Marion Erickson was recently interveiwed for an article on the violence against women rally. She has refused a $3,000 scholarship and TransCanada award. Here is her refusal letter.
I am writing to thank you for the TransCanada Corporation Indigenous Community Development Award. It is with this letter that I would like to respectfully DECLINE this award. Nak’azdli traditional territory covers two major pipeline proposals including the Prince Rupert Gas Transmission Line and the Coastal Gaslink line, of which cross critical caribou and sturgeon habitat as well as various traditional hunting, gathering and sacred sites that are important to future Nak’azdli Whut’en. These projects are also damaging to the environment where fracking takes place, as well as the location for the Lelu Island site for which critical salmon habitat is negatively impacted. As a mother, it is my concern that my son grows up in a life supporting climate, of which cannot be achieved if such pipeline proposals were to go through my traditional territory.
Nak’azdli is being invaded by numerous pipeline proposals one of which came from Spectras West Coast Connector where in the preface to the Socio-economic Impact Assessment Nak’azdli Whut’en made clear its vision for the community in regards to Natural Gas pipelines. I, like my community will “remember that we are taking care of our territory so that seven generations will also live well. We are aware of the impacts of industry and other uses of the land have on the entire environment. Our elder, Monica McKinnon [my great grandmother], talked about putting holes in the sky long before the scientists informed us of the ozone depletion. We are aware of the impact of all the logging and in turn the devastation the pine beetles has had on the supply of oxygen and water as far away as Africa. We do not think only of ourselves; we take our responsibility seriously for the health of the earth. The impacts in our territory will not only affect our children for seven generations, but ALL children in all aspects of their lives: mental, physical, spiritual, and emotional.”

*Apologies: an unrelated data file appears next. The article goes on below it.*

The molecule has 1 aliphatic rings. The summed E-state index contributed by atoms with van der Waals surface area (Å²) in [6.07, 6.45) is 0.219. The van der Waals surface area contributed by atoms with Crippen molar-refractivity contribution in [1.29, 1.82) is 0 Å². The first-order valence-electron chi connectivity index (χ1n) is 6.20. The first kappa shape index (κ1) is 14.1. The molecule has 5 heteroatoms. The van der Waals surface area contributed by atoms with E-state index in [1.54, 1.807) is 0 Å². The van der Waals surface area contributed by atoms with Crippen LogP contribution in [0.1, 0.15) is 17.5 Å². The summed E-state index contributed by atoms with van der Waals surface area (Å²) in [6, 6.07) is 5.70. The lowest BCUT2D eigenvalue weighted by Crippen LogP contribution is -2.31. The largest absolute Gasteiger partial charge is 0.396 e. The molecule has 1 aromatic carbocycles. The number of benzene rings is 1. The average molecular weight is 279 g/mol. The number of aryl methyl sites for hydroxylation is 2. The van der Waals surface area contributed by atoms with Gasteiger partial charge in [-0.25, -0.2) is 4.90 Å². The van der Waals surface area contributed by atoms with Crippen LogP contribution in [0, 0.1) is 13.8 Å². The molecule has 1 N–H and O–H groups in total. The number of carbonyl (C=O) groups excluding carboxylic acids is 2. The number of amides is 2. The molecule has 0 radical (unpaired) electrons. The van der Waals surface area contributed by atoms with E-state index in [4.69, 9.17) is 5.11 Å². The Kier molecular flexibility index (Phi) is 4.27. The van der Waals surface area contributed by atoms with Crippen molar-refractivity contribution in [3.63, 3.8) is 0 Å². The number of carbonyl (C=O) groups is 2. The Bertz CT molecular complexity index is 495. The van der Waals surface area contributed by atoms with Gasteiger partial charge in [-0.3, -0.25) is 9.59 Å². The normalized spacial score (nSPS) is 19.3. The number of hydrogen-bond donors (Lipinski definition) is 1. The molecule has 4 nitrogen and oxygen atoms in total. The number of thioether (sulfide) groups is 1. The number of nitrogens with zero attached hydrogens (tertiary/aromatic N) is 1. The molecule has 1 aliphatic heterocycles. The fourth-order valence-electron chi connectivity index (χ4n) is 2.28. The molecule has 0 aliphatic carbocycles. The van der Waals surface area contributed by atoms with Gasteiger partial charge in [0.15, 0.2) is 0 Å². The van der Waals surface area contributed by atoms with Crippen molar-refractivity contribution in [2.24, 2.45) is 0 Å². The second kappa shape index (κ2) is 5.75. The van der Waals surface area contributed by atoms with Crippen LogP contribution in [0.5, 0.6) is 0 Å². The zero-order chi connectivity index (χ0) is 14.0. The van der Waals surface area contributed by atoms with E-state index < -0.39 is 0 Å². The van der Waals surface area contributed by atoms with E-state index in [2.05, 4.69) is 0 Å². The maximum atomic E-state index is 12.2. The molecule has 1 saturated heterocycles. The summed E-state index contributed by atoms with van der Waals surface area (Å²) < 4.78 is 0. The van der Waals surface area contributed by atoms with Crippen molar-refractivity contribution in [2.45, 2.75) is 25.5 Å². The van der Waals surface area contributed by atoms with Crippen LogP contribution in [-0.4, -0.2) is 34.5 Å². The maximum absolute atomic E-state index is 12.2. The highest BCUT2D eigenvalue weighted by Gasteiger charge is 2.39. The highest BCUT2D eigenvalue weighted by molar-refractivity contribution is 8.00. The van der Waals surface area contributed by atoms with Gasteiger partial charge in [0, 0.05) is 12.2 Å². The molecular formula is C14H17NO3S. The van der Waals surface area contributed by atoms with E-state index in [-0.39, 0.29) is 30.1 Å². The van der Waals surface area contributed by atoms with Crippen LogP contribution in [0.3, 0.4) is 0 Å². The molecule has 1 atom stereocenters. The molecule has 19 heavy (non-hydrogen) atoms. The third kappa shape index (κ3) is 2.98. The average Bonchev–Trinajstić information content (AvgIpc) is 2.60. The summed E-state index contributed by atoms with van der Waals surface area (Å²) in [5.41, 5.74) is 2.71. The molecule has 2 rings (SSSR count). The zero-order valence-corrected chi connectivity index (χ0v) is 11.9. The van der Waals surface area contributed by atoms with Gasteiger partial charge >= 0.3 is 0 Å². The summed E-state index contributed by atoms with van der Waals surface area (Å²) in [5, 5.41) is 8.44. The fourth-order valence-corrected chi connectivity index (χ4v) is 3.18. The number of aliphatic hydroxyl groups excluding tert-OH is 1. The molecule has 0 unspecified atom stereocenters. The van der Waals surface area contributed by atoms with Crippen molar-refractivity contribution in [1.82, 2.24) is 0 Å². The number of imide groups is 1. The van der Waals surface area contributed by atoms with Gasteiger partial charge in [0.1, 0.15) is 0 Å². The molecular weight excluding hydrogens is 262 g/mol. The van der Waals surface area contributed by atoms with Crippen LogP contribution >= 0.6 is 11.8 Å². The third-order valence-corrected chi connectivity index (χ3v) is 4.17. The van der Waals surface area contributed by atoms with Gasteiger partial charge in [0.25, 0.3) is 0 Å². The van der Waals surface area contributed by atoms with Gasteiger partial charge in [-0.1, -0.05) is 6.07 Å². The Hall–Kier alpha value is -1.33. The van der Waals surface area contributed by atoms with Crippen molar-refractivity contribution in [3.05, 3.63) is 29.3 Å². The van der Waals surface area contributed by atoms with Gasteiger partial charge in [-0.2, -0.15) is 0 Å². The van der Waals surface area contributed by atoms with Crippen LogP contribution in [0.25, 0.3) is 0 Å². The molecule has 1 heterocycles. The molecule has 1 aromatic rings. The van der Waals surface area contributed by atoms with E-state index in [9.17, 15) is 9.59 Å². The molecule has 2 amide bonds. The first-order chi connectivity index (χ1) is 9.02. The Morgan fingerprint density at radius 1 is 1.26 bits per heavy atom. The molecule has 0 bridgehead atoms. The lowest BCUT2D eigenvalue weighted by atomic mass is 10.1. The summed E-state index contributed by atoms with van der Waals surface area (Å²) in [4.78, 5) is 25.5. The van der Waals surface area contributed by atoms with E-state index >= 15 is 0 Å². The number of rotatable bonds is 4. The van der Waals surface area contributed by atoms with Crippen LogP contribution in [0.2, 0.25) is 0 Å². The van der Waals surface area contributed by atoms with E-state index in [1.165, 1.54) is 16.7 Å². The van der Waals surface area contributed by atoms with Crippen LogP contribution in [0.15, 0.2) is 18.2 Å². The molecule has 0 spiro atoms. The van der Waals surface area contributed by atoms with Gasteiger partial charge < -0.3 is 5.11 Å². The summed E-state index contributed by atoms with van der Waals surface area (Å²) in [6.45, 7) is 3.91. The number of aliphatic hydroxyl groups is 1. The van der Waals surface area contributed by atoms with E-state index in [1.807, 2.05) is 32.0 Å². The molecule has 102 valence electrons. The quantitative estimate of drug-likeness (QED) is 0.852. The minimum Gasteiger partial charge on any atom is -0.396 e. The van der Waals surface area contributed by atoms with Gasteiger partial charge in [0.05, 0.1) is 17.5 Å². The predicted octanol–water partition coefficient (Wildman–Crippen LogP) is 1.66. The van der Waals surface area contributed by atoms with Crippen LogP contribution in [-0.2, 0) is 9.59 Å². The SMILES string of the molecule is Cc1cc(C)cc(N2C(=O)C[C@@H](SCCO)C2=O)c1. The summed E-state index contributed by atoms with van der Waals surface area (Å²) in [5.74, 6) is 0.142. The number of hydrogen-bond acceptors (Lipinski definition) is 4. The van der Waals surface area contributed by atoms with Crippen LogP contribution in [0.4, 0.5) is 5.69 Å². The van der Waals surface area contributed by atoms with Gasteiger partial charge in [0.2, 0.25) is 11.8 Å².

I would like to thank those who considered me for this award, as a young mother in post secondary school it is often financially difficult to provide for my family while attending school; though three thousand dollars is a lot of money but is of no comparison to the destruction these projects have on the land, as Nak’azdli Whut’en member of Lhts’umusyoo clan in solidarity to the mother earths water protectors and land defenders across turtle island I decline this award. Attending Canada’s greenest university allowed me to solidify my understanding of the importance of living in a sustainable way with my Dak’elh way of knowing. On behalf of my son Keom Quewezance and myself I would just like to say thank you for considering me for this award. Please consider someone else for this award.
Citation: Final Report: Socio-Economic Impact Assessment of Spectra Energy’s Westcoast Connector Gas Transmission Project on Nak’azdli Band and Community Members; Quintessential Research Group Inc. Sept 11, 2014